The automotive sector is experiencing one of its greatest challenges to date, fighting against fossil fuels and pushing for electrification. The quest for a healthier environment requires specialisation in the industry and all related sectors. In this case, technological advances are not only applied to the production of cars, but also seek to go further. Generating a circular economy model within the automotive paradigm is one of the main objectives.
Electric vehicles will generate a waste that will be a challenge: lithium batteries recycle. It is expected that the recycling of batteries will increase in the coming years, as figures for 2020 show that the market share of electric vehicles in Spain was 22.5% and is growing steadily. The materials to be extracted from these batteries are lithium, cobalt, nickel or manganese, among other battery metals. Some of these elements have a high economic value and, in addition, mobile phones, computers, household appliances and more digital tools use these types of batteries.
The importance of lithium batteries recycling can be summed up in two clear objectives: the reduction of waste in the environment and the reuse of the recyclable materials that make up batteries to promote the circular economy.
How are lithium batteries recycled
To date, recycling techniques for these batteries are still under development and there is no industrial process in which primary lithium is recycled exclusively. Companies and research centres are trying to find methods for recycling batteries.
However, the methodology of lithium recovery (on a small scale) could be implemented as follows:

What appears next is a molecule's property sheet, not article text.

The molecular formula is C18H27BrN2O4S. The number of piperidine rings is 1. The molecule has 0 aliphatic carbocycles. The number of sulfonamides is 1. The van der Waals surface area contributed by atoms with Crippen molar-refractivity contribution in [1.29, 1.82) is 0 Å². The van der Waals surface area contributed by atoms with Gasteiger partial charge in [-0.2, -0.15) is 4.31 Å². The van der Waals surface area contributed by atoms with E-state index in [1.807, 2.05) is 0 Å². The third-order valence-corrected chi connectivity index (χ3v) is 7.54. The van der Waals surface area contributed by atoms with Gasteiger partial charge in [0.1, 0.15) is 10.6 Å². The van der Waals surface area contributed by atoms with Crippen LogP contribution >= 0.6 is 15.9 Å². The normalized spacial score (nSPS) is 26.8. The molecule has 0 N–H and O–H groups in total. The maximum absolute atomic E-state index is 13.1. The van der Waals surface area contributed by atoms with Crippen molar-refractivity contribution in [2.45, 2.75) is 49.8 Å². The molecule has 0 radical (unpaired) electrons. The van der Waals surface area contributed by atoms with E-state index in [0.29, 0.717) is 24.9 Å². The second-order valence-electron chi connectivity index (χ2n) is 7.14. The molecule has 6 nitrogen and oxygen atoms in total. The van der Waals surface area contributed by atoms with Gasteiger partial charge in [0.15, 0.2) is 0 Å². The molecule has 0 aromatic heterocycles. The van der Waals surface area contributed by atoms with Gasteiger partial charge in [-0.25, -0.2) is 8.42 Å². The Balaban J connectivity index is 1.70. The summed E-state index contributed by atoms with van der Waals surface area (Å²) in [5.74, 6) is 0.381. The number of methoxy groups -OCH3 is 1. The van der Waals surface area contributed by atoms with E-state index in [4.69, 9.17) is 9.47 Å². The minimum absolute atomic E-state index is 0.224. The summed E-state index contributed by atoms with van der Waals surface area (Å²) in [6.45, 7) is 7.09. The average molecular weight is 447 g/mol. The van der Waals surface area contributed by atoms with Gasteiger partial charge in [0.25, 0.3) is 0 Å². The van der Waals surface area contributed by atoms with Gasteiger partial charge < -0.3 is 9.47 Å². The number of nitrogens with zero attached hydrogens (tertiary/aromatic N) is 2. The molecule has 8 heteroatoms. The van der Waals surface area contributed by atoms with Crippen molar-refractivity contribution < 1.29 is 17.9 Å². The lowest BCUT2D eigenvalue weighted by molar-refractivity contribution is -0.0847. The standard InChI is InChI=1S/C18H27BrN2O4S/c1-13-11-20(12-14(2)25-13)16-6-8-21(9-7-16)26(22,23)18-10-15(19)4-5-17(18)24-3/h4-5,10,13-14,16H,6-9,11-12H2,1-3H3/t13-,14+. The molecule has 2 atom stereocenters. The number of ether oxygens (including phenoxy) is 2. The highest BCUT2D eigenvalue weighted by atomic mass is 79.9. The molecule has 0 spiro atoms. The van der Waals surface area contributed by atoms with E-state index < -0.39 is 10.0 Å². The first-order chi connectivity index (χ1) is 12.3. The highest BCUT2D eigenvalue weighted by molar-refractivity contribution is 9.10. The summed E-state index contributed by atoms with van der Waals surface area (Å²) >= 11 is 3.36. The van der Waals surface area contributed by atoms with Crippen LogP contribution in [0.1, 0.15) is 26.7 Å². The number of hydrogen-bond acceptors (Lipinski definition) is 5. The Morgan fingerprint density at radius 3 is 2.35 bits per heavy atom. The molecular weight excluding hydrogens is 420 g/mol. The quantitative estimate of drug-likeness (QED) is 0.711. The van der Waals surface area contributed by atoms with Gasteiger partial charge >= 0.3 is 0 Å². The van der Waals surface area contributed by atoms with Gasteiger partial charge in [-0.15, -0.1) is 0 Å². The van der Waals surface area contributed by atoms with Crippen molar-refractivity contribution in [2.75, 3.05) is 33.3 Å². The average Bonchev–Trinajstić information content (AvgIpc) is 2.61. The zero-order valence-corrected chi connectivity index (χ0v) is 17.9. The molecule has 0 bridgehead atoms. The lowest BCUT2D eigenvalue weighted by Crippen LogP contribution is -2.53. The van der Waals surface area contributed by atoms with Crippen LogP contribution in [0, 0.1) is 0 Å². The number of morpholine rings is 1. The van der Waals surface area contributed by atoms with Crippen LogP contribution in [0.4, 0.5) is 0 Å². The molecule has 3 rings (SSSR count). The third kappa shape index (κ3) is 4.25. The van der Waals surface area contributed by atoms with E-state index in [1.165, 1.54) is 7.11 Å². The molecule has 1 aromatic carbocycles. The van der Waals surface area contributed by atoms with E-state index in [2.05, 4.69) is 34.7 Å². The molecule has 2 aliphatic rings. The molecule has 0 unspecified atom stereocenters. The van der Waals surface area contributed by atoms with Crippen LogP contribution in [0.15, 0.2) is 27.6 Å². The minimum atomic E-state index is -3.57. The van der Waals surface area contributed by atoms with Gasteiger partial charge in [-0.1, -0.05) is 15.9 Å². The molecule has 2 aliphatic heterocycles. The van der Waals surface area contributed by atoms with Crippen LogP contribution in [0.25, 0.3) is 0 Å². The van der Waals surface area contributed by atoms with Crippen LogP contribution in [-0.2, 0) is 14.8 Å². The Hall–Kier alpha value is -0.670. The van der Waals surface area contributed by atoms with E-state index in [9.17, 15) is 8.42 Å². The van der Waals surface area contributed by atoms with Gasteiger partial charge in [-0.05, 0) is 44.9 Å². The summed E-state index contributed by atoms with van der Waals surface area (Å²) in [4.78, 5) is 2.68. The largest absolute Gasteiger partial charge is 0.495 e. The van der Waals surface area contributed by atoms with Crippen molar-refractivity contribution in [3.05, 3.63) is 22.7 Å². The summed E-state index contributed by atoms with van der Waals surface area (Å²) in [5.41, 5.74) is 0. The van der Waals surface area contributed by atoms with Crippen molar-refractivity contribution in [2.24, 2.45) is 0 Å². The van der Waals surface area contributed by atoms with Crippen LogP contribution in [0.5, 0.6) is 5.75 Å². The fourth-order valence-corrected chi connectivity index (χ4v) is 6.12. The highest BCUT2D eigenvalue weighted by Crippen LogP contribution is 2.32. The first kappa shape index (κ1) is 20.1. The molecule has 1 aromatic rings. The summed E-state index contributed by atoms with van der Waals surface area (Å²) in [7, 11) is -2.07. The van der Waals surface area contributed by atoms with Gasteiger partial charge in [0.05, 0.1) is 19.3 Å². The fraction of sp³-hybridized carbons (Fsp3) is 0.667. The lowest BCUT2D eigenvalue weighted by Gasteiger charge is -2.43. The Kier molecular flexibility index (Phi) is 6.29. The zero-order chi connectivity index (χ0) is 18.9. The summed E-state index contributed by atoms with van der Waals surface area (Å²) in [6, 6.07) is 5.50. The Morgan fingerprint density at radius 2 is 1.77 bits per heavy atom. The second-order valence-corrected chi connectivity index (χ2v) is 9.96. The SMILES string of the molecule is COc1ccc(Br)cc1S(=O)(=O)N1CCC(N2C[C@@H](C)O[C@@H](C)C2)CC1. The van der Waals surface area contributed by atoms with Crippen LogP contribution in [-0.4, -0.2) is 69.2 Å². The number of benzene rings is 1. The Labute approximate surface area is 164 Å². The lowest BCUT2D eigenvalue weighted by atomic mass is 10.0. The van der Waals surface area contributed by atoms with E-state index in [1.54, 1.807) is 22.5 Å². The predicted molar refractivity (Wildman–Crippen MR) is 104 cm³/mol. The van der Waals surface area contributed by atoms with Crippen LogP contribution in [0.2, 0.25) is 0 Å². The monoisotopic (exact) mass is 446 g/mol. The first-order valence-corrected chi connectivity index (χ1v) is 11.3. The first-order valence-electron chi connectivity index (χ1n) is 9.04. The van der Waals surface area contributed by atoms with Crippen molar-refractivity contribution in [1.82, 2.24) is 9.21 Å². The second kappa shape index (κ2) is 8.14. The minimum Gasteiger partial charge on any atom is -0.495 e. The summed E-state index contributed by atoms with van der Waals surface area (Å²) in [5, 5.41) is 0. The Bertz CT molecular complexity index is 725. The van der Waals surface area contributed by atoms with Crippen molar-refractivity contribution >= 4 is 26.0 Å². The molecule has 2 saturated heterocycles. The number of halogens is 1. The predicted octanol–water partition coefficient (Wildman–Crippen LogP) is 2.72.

Reception and sorting of the discarded battery
Lithium batteries may appear to be different, but inside they all look alike. They are distinguished from each other by the composition of their cathode.
Due to the electrical potential values of these batteries, a complete discharge is necessary, otherwise the Li+ ion could cause a reaction and lead to a fire or explosion. Depending on the battery, values of between 0.2-0.71 V can be distinguished at the time of discharge. Discharge is carried out by immersing the battery in a saturated sodium chloride solution for 24-48 hours, depending on the battery.
Once the discharge has been ensured (by measuring the charge potential with a tester), the cell is separated from its aluminium container, i.e., the cell is isolated in order to proceed to handle the electrodes (anode and cathode).
Once the sheets are opened and unfolded, there is a copper anode covered with graphite, a permeable plastic polymer separator and a cathode made up of an aluminium sheet covered with a metallic oxide compound.
Recovery of raw materials
At this point, when everything is completely separated, the raw materials are recovered.
The anode is immersed in water with agitation and the graphite falls to the bottom of the vessel, leaving a clean copper sheet.
The cathode is immersed in sodium hydroxide and causes the complete dissolution of the aluminium (leaching) and enables the decanting of the cathode material which, after filtering and washing, is ready to be treated. The cathode material is dried at 110 degrees Celsius for 24 hours and then calcined in a muffle at 700 degrees Celsius for 5 hours. The cathode material is subjected to acid leaching for dissolution.
After leaching, what remains is an acid solution rich in metals (cobalt, lithium, nickel, and manganese) to which oxalic acid is added to extract the oxalates from the different metals.
Finally, the oxalates are chemically treated and the cathode materials are obtained ready for reuse.
In short, the new sustainable mobility requires the development of lithium battery recycling techniques to meet one of its basic objectives: caring for the environment and the planet. At ScrapAd, the platform for scrap metal trading, we believe that circular economy will play a fundamental role in the sector, generating new business opportunities in relation to recycling, which opens a whole range of possibilities.